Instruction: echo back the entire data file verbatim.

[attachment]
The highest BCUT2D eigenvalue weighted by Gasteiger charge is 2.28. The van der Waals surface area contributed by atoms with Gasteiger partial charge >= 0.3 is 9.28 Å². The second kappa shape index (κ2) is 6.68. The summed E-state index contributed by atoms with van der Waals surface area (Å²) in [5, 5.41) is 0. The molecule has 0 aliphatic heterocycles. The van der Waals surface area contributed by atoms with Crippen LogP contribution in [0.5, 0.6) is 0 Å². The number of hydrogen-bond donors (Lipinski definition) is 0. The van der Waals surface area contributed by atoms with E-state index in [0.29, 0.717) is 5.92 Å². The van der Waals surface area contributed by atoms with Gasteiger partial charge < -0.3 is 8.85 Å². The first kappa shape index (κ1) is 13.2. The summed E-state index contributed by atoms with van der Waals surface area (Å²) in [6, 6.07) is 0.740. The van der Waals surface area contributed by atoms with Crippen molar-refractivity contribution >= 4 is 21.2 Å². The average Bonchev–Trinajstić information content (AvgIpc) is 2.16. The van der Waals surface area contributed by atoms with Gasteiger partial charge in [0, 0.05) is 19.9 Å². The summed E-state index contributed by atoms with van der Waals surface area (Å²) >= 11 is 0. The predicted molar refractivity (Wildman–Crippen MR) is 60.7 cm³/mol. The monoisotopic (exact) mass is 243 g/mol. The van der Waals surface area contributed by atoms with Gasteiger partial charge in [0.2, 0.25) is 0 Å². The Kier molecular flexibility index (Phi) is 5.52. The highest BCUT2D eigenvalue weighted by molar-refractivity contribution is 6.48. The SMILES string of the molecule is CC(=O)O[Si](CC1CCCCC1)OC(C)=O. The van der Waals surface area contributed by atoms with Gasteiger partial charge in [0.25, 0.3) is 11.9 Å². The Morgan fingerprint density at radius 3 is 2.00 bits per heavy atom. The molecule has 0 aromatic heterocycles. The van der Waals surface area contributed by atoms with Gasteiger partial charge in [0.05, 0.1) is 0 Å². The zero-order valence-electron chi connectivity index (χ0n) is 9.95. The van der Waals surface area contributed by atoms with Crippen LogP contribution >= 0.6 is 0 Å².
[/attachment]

The highest BCUT2D eigenvalue weighted by Gasteiger charge is 2.28. The van der Waals surface area contributed by atoms with Gasteiger partial charge >= 0.3 is 9.28 Å². The second kappa shape index (κ2) is 6.68. The summed E-state index contributed by atoms with van der Waals surface area (Å²) in [5, 5.41) is 0. The molecule has 0 aliphatic heterocycles. The van der Waals surface area contributed by atoms with Crippen LogP contribution in [0.5, 0.6) is 0 Å². The number of hydrogen-bond donors (Lipinski definition) is 0. The van der Waals surface area contributed by atoms with E-state index in [0.29, 0.717) is 5.92 Å². The van der Waals surface area contributed by atoms with Gasteiger partial charge < -0.3 is 8.85 Å². The first kappa shape index (κ1) is 13.2. The summed E-state index contributed by atoms with van der Waals surface area (Å²) in [6, 6.07) is 0.740. The van der Waals surface area contributed by atoms with Crippen molar-refractivity contribution >= 4 is 21.2 Å². The average Bonchev–Trinajstić information content (AvgIpc) is 2.16. The van der Waals surface area contributed by atoms with Gasteiger partial charge in [0, 0.05) is 19.9 Å². The summed E-state index contributed by atoms with van der Waals surface area (Å²) >= 11 is 0. The predicted molar refractivity (Wildman–Crippen MR) is 60.7 cm³/mol. The monoisotopic (exact) mass is 243 g/mol. The van der Waals surface area contributed by atoms with Gasteiger partial charge in [0.2, 0.25) is 0 Å². The Kier molecular flexibility index (Phi) is 5.52. The highest BCUT2D eigenvalue weighted by molar-refractivity contribution is 6.48. The SMILES string of the molecule is CC(=O)O[Si](CC1CCCCC1)OC(C)=O. The van der Waals surface area contributed by atoms with Gasteiger partial charge in [0.25, 0.3) is 11.9 Å². The Morgan fingerprint density at radius 3 is 2.00 bits per heavy atom. The molecule has 0 aromatic heterocycles. The van der Waals surface area contributed by atoms with Gasteiger partial charge in [0.05, 0.1) is 0 Å². The zero-order valence-electron chi connectivity index (χ0n) is 9.95. The van der Waals surface area contributed by atoms with Crippen LogP contribution >= 0.6 is 0 Å².